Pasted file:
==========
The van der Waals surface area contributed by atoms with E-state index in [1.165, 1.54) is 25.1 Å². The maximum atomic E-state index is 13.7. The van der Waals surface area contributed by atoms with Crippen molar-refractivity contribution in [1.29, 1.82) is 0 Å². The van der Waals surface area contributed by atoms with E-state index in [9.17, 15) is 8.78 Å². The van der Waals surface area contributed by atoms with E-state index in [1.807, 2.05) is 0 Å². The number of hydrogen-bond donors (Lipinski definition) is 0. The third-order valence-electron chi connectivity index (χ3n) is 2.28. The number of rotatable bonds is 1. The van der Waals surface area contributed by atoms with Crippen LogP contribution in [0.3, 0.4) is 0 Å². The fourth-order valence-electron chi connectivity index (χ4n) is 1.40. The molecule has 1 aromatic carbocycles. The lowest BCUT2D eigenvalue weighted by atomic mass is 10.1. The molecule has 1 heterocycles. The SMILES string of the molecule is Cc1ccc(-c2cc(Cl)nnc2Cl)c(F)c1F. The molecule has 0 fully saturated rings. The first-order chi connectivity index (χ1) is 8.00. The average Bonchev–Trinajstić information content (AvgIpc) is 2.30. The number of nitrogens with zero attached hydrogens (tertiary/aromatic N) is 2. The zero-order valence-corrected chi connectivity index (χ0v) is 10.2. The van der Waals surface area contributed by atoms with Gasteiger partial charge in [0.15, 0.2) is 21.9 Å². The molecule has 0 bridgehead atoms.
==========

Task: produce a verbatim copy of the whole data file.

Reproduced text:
The van der Waals surface area contributed by atoms with E-state index in [1.165, 1.54) is 25.1 Å². The maximum atomic E-state index is 13.7. The van der Waals surface area contributed by atoms with Crippen molar-refractivity contribution in [1.29, 1.82) is 0 Å². The van der Waals surface area contributed by atoms with E-state index in [9.17, 15) is 8.78 Å². The van der Waals surface area contributed by atoms with E-state index in [1.807, 2.05) is 0 Å². The number of hydrogen-bond donors (Lipinski definition) is 0. The third-order valence-electron chi connectivity index (χ3n) is 2.28. The number of rotatable bonds is 1. The van der Waals surface area contributed by atoms with Crippen LogP contribution in [0.3, 0.4) is 0 Å². The fourth-order valence-electron chi connectivity index (χ4n) is 1.40. The molecule has 1 aromatic carbocycles. The lowest BCUT2D eigenvalue weighted by atomic mass is 10.1. The molecule has 1 heterocycles. The SMILES string of the molecule is Cc1ccc(-c2cc(Cl)nnc2Cl)c(F)c1F. The molecule has 0 fully saturated rings. The first-order chi connectivity index (χ1) is 8.00. The average Bonchev–Trinajstić information content (AvgIpc) is 2.30. The number of nitrogens with zero attached hydrogens (tertiary/aromatic N) is 2. The zero-order valence-corrected chi connectivity index (χ0v) is 10.2. The van der Waals surface area contributed by atoms with Gasteiger partial charge in [0.15, 0.2) is 21.9 Å². The molecule has 0 bridgehead atoms.